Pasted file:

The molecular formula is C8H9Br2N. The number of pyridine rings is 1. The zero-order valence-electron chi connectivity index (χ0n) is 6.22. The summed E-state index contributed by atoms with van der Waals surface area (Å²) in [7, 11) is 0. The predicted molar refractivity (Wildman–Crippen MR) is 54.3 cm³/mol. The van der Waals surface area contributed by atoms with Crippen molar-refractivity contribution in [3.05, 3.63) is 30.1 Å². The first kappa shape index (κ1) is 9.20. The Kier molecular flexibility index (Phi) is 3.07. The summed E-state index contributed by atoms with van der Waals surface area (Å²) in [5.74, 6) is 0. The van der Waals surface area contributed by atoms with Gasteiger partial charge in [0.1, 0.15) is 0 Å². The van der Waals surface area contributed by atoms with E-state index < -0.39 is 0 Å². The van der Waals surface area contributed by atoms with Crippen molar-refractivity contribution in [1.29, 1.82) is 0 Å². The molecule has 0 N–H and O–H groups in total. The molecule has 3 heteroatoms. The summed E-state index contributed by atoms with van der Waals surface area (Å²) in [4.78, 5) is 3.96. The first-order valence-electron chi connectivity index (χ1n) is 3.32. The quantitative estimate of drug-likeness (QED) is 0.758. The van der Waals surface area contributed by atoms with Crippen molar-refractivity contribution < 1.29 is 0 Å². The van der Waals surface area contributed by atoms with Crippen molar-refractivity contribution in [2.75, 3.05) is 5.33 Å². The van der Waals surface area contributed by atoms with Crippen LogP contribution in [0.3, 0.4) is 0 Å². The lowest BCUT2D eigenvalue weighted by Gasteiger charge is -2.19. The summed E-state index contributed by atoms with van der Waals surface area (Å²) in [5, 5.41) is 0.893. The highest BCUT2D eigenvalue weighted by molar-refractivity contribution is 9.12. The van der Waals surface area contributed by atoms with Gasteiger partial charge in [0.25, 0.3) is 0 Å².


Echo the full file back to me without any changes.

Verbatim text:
The molecular formula is C8H9Br2N. The number of pyridine rings is 1. The zero-order valence-electron chi connectivity index (χ0n) is 6.22. The summed E-state index contributed by atoms with van der Waals surface area (Å²) in [7, 11) is 0. The predicted molar refractivity (Wildman–Crippen MR) is 54.3 cm³/mol. The van der Waals surface area contributed by atoms with Crippen molar-refractivity contribution in [3.05, 3.63) is 30.1 Å². The first kappa shape index (κ1) is 9.20. The Kier molecular flexibility index (Phi) is 3.07. The summed E-state index contributed by atoms with van der Waals surface area (Å²) in [5.74, 6) is 0. The van der Waals surface area contributed by atoms with Gasteiger partial charge in [0.1, 0.15) is 0 Å². The van der Waals surface area contributed by atoms with E-state index < -0.39 is 0 Å². The van der Waals surface area contributed by atoms with Crippen molar-refractivity contribution in [1.29, 1.82) is 0 Å². The molecule has 0 N–H and O–H groups in total. The molecule has 3 heteroatoms. The summed E-state index contributed by atoms with van der Waals surface area (Å²) in [4.78, 5) is 3.96. The first-order valence-electron chi connectivity index (χ1n) is 3.32. The quantitative estimate of drug-likeness (QED) is 0.758. The van der Waals surface area contributed by atoms with Crippen molar-refractivity contribution < 1.29 is 0 Å². The van der Waals surface area contributed by atoms with Crippen molar-refractivity contribution in [2.75, 3.05) is 5.33 Å². The van der Waals surface area contributed by atoms with Crippen LogP contribution in [0.3, 0.4) is 0 Å². The lowest BCUT2D eigenvalue weighted by Gasteiger charge is -2.19. The summed E-state index contributed by atoms with van der Waals surface area (Å²) in [5, 5.41) is 0.893. The highest BCUT2D eigenvalue weighted by molar-refractivity contribution is 9.12. The van der Waals surface area contributed by atoms with Gasteiger partial charge in [0.25, 0.3) is 0 Å².